Okay, pharma: How confident are you? Insurers may soon be asking you that very question. That's because Merck has inked a deal with Cigna that pegs the cost of its diabetes meds Januvia and Janumet to their performance. Cigna will pay according to how well the drugs help its Type 2 diabetes patients control their blood sugar. A U.K.-style pay-for-performance pricing scheme! And we didn't even need NICE to get it.
Merck execs are either relying on faith, or on some fancy statistic-crunching mathematical model. We suspect it's the latter, with a bit of faith thrown in. And the company isn't stepping into completely virgin territory. Johnson & Johnson started the trend when the U.K.'s National Institute for Health and Clinical Excellence balked at the cost of its cancer treatment Velcade. To get NICE's okay, J&J proposed a money-back guarantee. Other cost-sharing deals with NICE followed; for instance, Celgene announced today that the drugs watchdog has accepted its cancer med Revlimid--and its offer to pay for treatment longer than 26 cycles.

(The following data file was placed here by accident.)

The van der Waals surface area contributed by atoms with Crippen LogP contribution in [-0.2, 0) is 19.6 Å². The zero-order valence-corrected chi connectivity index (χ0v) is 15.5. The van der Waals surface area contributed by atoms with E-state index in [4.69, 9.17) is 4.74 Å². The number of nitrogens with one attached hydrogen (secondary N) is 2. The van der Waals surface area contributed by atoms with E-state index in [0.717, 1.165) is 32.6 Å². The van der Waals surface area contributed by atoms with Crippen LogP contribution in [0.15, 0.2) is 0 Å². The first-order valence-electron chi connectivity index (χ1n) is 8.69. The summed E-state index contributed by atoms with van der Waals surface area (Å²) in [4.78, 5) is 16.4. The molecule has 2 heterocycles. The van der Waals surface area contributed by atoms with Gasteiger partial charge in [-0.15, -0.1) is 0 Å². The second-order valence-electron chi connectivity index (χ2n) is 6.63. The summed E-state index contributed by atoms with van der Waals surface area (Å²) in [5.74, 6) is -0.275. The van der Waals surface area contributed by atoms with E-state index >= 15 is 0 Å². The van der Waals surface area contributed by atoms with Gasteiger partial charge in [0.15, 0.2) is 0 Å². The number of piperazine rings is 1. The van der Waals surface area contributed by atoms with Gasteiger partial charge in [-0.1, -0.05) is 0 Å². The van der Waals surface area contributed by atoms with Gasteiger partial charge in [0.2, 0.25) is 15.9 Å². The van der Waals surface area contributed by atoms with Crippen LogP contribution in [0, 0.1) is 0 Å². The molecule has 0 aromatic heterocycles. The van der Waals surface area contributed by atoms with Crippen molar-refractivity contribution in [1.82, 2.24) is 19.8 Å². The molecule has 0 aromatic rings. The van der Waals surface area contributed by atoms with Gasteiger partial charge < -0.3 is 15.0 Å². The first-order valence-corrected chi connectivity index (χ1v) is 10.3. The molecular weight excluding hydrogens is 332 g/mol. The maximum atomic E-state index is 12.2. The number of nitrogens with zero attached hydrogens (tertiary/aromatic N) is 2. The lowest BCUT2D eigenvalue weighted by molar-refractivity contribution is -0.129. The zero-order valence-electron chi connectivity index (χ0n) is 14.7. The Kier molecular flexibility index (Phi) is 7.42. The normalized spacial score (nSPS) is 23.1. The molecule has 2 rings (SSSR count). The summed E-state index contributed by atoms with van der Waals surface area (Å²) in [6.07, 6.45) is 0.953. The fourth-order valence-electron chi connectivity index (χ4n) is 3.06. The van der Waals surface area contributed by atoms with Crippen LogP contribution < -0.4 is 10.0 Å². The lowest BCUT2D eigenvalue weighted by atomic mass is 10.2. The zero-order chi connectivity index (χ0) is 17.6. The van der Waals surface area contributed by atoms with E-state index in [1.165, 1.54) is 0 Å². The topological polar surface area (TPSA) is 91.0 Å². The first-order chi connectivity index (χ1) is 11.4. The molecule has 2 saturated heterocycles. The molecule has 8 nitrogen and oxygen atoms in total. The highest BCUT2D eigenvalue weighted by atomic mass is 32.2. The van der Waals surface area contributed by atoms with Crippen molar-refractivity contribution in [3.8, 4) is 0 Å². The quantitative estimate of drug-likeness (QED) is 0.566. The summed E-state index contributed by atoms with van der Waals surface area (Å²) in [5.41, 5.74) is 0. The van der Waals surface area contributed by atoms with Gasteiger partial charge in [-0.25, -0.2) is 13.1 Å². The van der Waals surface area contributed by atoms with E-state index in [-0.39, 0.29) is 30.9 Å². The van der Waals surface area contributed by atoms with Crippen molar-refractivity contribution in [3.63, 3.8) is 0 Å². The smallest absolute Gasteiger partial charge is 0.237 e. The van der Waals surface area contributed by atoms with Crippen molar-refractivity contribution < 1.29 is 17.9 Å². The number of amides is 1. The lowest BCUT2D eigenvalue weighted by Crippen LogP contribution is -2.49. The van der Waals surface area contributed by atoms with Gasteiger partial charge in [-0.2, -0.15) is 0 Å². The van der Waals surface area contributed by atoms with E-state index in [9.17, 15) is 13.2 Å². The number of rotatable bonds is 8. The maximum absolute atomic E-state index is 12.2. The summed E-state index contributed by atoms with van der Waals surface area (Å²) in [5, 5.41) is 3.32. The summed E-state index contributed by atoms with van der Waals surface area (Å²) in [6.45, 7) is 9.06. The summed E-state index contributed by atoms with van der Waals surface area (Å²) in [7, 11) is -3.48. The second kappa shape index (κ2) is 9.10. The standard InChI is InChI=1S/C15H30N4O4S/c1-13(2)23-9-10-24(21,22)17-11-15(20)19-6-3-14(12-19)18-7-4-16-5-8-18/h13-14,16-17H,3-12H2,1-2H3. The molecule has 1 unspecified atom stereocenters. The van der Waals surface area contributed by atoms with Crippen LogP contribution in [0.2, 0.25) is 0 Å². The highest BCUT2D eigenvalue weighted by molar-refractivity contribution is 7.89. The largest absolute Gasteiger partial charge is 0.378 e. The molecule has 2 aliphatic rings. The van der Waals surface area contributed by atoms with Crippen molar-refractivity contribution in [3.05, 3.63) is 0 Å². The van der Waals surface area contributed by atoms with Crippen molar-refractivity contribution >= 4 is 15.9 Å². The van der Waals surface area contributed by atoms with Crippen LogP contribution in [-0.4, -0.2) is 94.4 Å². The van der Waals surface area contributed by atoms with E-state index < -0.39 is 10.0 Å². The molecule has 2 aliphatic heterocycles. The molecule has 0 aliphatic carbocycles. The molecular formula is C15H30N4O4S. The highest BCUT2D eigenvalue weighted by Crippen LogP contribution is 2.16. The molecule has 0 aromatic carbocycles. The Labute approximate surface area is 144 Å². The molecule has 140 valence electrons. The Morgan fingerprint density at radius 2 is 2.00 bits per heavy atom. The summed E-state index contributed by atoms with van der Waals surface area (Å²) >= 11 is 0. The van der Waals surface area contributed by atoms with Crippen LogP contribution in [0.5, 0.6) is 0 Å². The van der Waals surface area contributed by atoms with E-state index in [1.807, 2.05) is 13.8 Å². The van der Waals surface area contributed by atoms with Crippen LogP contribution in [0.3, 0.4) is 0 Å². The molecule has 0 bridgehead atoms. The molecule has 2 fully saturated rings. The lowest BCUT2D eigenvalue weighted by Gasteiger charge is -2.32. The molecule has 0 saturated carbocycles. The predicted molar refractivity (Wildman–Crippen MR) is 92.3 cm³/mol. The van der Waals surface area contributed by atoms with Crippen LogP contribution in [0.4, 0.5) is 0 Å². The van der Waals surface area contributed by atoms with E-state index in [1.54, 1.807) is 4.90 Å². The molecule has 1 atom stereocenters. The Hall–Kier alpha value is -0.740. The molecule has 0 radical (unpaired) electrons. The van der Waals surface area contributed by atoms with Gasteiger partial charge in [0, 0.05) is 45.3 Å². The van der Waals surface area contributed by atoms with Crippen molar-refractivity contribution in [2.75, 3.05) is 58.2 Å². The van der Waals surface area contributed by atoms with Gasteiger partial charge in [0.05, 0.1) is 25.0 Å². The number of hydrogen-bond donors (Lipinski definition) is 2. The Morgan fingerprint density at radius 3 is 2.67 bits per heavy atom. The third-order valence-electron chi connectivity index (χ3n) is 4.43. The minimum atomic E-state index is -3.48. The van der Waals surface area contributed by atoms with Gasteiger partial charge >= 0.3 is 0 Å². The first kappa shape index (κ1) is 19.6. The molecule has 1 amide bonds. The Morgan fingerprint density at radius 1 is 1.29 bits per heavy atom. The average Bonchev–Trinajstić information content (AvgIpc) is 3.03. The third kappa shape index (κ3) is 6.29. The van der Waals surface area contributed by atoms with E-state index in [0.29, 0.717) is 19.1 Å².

Meanwhile, back in the U.S., Merck has agreed to give Cigna bigger discounts on the diabetes drugs if patients follow through by taking the meds as prescribed, the New York Times reports. Even bigger discounts come if patients' blood sugar is better controlled. Of course, patient compliance means more filled scrips, and the discounts for performance are a carrot for Cigna to steer folks toward the Merck drugs. Plus, Cigna's formulary will be revised to offer a lower co-pay for Januvia and its sister.
Expect more cost-sharing deals to follow here as in the U.K. "We're going to see a growth in outcomes guarantees for pharmaceuticals, and it's very healthy," Robert Seidman, former chief pharmacy officer for WellPoint, told the Times.
- see the Celgene release
- check out the NYT story